Features and Benefits
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Features and Benefits
Features and Benefits
Who Is Ruff Rollin’ Wheelchairs for Dogs?
RUFF ROLLIN’ Wheelchairs for Dogs is a family owned company founded in the heart of the Northern Rockies, in Bozeman, Montana. We are committed to one thing; we will provide you and your dog with the best possible experience during this difficult time. I began a career building wheelchairs for disabled dogs 15 years ago, working with some of the top companies and veterinary professionals in the industry. Building dog wheelchairs has been one of the greatest and most rewarding parts of my life. After helping countless pets gain back their mobility and dignity, I can’t imagine doing anything else. My wife, Sierra, and I bring a combined 19 years of experience in the dog wheelchair industry to the table. Sierra also brings an additional 21 years of customer service. Together we provide compassion, humility, trust and a promise to serve your needs and exceed your expectations. Thank you for giving us the opportunity to provide your dog with a new lease on life! While scanning our website, please be sure to view our photos, videos, and especially testimonies of our happy clients.
Jason & Sierra Christofferson
Owners: Ruff Rollin’ Inc.
Why A Ruff Rollin’ wheelchair for your dog?
- Each dog wheelchairs is hand built with pride in Bozeman, Montana, USA
- Guaranteed fit, custom built to fit your dog. Each dog wheelchair is designed to accommodate the needs of your dog
- Superior design and construction. We use the highest quality materials without cutting any corners on quality
- Lifetime warranty on wheelchair frame. Made to withstand even the most active dog
- Adjustable and lightweight, aircraft grade aluminum
- Quick turn around. We have a four day turnaround on our Rear Support Wheelchair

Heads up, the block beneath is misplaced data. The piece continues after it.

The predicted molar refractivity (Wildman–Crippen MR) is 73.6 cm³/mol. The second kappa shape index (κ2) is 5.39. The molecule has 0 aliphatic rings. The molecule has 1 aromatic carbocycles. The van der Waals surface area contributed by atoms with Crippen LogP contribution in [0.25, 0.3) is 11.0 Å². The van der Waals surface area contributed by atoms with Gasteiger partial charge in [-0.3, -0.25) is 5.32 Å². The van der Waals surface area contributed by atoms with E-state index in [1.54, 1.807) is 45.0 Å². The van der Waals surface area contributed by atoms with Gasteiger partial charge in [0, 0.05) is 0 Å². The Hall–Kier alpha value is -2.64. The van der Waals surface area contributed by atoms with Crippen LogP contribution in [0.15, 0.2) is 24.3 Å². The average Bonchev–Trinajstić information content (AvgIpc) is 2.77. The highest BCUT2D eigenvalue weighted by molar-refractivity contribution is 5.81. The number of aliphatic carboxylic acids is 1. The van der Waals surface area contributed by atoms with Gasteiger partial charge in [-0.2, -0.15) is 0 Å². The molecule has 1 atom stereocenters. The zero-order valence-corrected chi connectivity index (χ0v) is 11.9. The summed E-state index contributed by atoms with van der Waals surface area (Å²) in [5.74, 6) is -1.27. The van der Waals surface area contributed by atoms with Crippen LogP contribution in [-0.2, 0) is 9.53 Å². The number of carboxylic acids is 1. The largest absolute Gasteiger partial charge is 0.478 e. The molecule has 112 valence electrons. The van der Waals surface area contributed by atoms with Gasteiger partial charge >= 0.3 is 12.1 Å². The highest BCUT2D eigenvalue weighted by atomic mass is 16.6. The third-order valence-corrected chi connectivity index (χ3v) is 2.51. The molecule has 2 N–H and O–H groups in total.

- We love your dog!
What makes a Ruff Rollin’ wheelchair different than the rest?
- All of our dog wheelchairs are convertible depending on your dog’s need, or as your dog’s condition changes. A rear support dog wheelchair can be converted to a full support dog wheelchair, and vise versa.
- Our dog wheelchairs are adjustable in length and height, because measuring a dog that is handicapped is not an exact science. We chose not to allow the width to be adjustable, to provide extra durability to the frame.
- You will get a human on the phone, not a robot
- We are committed to you and your dog before, during, and after the sale. We are committed to your dog’s comfort in his or her wheelchair and to your satisfaction
- We have a less than 1% return rate on our wheelchairs for dogs.
- We do not skimp on materials, time with you on the phone, quality of the product, or love for your dog
- We offer one of a kind follow up care when you purchase a dog wheelchair from Ruff Rollin’. We do ask that you send photos of your dog in his or her wheelchair, so we can evaluate the fit, etc… The number one reason why a dog might not walk right away in a wheelchair is due to fit. So this is an important step in the follow up process.
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When asked “WHY DO YOU DO WHAT YOU DO?” I say “I GET TO ADD THE SPARKLE BACK!” “If I could have taken a picture of the sparkle in my dog (GSDX) Mindy’s eyes when she realized that those wheels where giving her the freedom to move, run and play ball again, it would have said it all! She had become depressed because of her Degenerative Myelopathy and was not able to chase squirrels or play ball anymore and Ruff Rollin’ changed all that for her. She was sick for 1.5years with DM and she used her wheels [... more]
All of our Rear Support Wheelchairs are convertible into a Full Support Design. The typical case where this might happen is with a progressive disease such as degenerative myelopathy. Degenerative myelopathy of dogs is a slowly progressive, non-inflammatory, and painless, degeneration of the myelin sheath that surrounds the spinal cord. It is most commonly seen in German Shepherds and Welsh Corgis, although is occasionally recognized in other breeds such as Boxers The cause is unknown, although genetic factors are suspected. The early onset usually occurs later than age 5 and usually begins with a slight knuckling over of the rear feet. You [... more]